…My goal today was to photograph two or more mature Bald Eagles fighting, either on the ground, partially or in full flight. I didn’t quite get that but I still had fun!
This is a very interesting company and I think this is definitely as step in the right direction: vrsafetytraining.ca
Based in Prince George, VR Safety Training Solutions develops safety training programs that immerse you in the experience. From dangerous wildlife safety to tactical enforcement, they create safety training scenarios designed to prevent injury and save lives.
Recently I attempted to repair my sleeping pad with one of these supposed “repair kits” that are specifically sold for this purpose. I might as well have just used scotch tape. I don’t know how much luck others have had but I highly recommend using “Goop.” It works like a charm.
A picture of me, standing proud in a remote estuary deep in the heart of “The Great Bear Rainforest.” I had the distinct privilege of being an assistant to our lead guide on a few different occasions. Thank you to my friend Andy Silver for taking and sending this image. Check out more of Andy’s work here: flickr.com/photos/andy999
Does an alternative not exist? Surely it must! My heart aches for these majestic animals. As a so called progressive society we seem to focus on continued devastation as opposed to preservation. What have we become!? For example, serial pedophiles are a public safety risk, do we shoot them? No! We allow for investigation and due process and if proven guilty, the offender is provided a much lighter sentence than death and then eventually released, to do it all over again. The short term imprisonment is at a cost far more expensive than relocating an animal. Also, it would likely be cheaper to execute these people than it would be an animal. Or, at least it should be. Please tell me the difference or which animal you would prefer to be able to roam free?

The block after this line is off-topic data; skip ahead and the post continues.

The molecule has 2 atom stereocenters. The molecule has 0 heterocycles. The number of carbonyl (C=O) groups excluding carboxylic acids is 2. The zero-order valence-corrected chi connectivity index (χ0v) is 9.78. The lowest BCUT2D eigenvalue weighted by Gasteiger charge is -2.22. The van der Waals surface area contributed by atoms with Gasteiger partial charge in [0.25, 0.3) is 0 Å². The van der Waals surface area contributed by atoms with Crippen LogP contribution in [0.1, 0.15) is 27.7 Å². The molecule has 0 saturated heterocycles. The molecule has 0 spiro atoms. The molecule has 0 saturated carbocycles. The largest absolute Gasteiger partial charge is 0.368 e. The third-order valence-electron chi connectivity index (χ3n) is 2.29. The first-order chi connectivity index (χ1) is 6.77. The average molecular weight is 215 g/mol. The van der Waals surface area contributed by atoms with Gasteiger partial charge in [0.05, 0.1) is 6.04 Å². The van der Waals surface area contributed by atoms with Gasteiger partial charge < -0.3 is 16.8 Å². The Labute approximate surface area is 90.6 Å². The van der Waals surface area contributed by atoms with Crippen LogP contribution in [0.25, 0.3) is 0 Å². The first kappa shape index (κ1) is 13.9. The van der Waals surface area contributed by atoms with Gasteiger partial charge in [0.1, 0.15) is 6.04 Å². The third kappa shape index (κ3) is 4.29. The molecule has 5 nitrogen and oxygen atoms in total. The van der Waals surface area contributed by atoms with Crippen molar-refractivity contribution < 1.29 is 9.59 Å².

My image will be featured in Paula Wild’s new book, due to come out this October – “Return of the Wolf” couldn’t be a more timely book, as reports of human encounters with Wolves become more frequent, Return of the Wolf will offer a timely examination of this icon of the wilderness. Find out more here: douglas-mcintyre.com/…/return-of-the-wolf
Rock carvings and paintings are found throughout the inhabited world. In British Columbia alone, over 500 examples of this type of archaeological site have been recorded, more than in any other province in Canada.
This makes two months in a row now, April and May that I have been lucky enough to see and photograph wild Wolves. I’m getting closer and closer to “the shot” I want. I was pretty far out when I created this image before the Wolf ran off. That’s a good thing though, to know that it was not habituated or tolerant of human presence.
Typically River Otters are rather shy, this one though played on the rocks right in front of me for nearly 20 minutes. They can grow to 1.4 meters long and weigh about 13.5 kilograms. They have the longest lasting fur of the entire Otter / Weasel family.
It was an Eagle that first inspired my true journey as a photographer. Every so often, I get reminded of that initial inspiration.